More than just another drama full of clichés, “The King of State Island” is a character study. The fact that the character is so deeply flawed and has a lot of external and internal obstacles to overcome only serve to make him more interesting. Scott is not particularly likeable at first. After a while though, he grows on you—and so does the movie. Buy it.
The Trip To Greece
I have to hand it to Rob Brydon and Steve Coogan. It’s their fourth time out in ten years and I am still interested in going with them on their trips. This time the actors, playing versions of themselves that I have a feeling are close to the real deal, are on “The Trip to Greece.”
This outing separates itself from the previous three by starting them off actually on the trip. Technically, they are in Turkey. The idea is for them to re-trace the journey of Odysseus from Turkey, through Greece, and with the final stop at Ithaca. Right off the bat it felt refreshing to get right to it. No phone calls between the two to decide to go, or scenes of one of them protesting about going on the trip even though everyone knows he will choose to go or there wouldn’t be a movie. No scenes of anyone packing a bag and saying goodbye to catch a taxi to the airport. Things like this are fine for the first movie, but by the fourth one we really don’t need it. It’s very savvy of Brydon, Coogan, and director Michael Winterbottom to know this and start us off with the action, i.e. the trip, already in progress.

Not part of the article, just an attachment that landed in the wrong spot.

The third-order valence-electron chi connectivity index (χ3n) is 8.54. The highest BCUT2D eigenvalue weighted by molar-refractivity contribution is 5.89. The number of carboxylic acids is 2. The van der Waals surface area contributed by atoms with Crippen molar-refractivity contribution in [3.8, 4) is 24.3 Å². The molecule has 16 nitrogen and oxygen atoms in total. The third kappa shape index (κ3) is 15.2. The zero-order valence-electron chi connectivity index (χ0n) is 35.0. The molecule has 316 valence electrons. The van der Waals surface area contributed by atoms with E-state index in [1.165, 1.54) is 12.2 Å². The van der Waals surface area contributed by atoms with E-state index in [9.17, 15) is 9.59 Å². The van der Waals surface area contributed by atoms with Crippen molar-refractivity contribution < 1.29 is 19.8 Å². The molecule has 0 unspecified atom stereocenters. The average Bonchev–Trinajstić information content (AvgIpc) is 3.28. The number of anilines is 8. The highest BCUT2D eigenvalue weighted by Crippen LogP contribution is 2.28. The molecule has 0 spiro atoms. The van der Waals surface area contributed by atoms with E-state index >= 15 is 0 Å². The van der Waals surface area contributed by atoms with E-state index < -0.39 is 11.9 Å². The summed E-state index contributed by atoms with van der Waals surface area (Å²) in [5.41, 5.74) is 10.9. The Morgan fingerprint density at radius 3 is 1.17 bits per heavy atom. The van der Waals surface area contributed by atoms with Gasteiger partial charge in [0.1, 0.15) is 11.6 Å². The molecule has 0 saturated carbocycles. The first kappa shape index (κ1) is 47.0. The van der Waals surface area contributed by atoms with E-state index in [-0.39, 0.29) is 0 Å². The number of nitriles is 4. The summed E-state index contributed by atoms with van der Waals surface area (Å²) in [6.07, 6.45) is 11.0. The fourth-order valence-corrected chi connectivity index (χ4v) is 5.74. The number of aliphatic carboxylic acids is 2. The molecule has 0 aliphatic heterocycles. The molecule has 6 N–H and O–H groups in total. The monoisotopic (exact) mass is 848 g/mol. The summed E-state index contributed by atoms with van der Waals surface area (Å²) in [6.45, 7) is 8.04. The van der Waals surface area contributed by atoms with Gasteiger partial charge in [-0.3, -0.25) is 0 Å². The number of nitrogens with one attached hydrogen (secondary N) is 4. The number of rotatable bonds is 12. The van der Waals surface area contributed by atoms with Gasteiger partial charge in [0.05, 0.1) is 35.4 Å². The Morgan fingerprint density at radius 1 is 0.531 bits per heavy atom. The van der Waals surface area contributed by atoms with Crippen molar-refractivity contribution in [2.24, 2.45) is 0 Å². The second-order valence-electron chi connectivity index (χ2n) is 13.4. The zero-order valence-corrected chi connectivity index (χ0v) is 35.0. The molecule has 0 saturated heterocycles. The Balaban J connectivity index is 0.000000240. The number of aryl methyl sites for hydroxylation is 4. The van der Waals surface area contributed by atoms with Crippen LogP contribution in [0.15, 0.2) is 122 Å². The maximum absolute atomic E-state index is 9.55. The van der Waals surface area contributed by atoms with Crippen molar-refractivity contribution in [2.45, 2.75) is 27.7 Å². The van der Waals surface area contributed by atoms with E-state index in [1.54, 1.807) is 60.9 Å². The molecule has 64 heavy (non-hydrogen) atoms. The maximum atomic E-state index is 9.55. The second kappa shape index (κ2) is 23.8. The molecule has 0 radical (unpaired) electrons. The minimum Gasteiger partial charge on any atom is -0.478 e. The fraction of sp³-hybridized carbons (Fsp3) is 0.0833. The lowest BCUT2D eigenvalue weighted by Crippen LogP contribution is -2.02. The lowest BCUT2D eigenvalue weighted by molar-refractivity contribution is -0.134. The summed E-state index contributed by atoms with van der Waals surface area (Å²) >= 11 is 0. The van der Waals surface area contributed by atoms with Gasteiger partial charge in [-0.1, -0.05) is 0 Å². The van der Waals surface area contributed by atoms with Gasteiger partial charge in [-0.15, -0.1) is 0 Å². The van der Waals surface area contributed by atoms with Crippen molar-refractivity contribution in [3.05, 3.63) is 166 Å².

The joy of this movie is seeing the good natured banter between the two friends. There is a natural flow to it that is authentic to the way most men interact in friendships with each other. Part of the fun of hanging out with Brydon and Coogan on their trek are the impressions. Those familiar with the previous movies are rewarded in seeing them both once again do their spot on Roger Moore impressions. Some new ones include Marlon Brando and Robert de Niro. It wouldn’t be a “Trip” movie without the pair doing an impression of someone’s cockney accent. This time, instead of the classic Michael Caine impression that they both nail, they do an impression of actor Ray Winstone that is every bit as perfect and hilarious.
The “Trip” movies typically have a plot of some kind other than the journey from one place to the next, and “The Trip to Greece” is no exception. There is a B-story thread that follows Coogan throughout and pays off at the end. It’s more dramatic and serious than the fun and frivolity he has with Brydon, but I will take it as a counterpoint that accentuates the comedy and also, as someone still scratching his head over the ending of “The Trip to Spain,” I appreciate that the movie actually feels complete and doesn’t just nihilistically trail off and abruptly stop. Rent it.
“Deep Blue Sea 3,” in which a marine biologist and her team studying the effects of climate change off the coast of Mozambique confront three genetically enhanced bull sharks, starring Nathaniel Buzolic, Emerson Brooks, Bren Foster; and “Fulci for Fake,” the first biopic about Lucio Fulci, who is in my opinion the most wildly inconsistent director of all time, with never seen before footage, photos and interviews.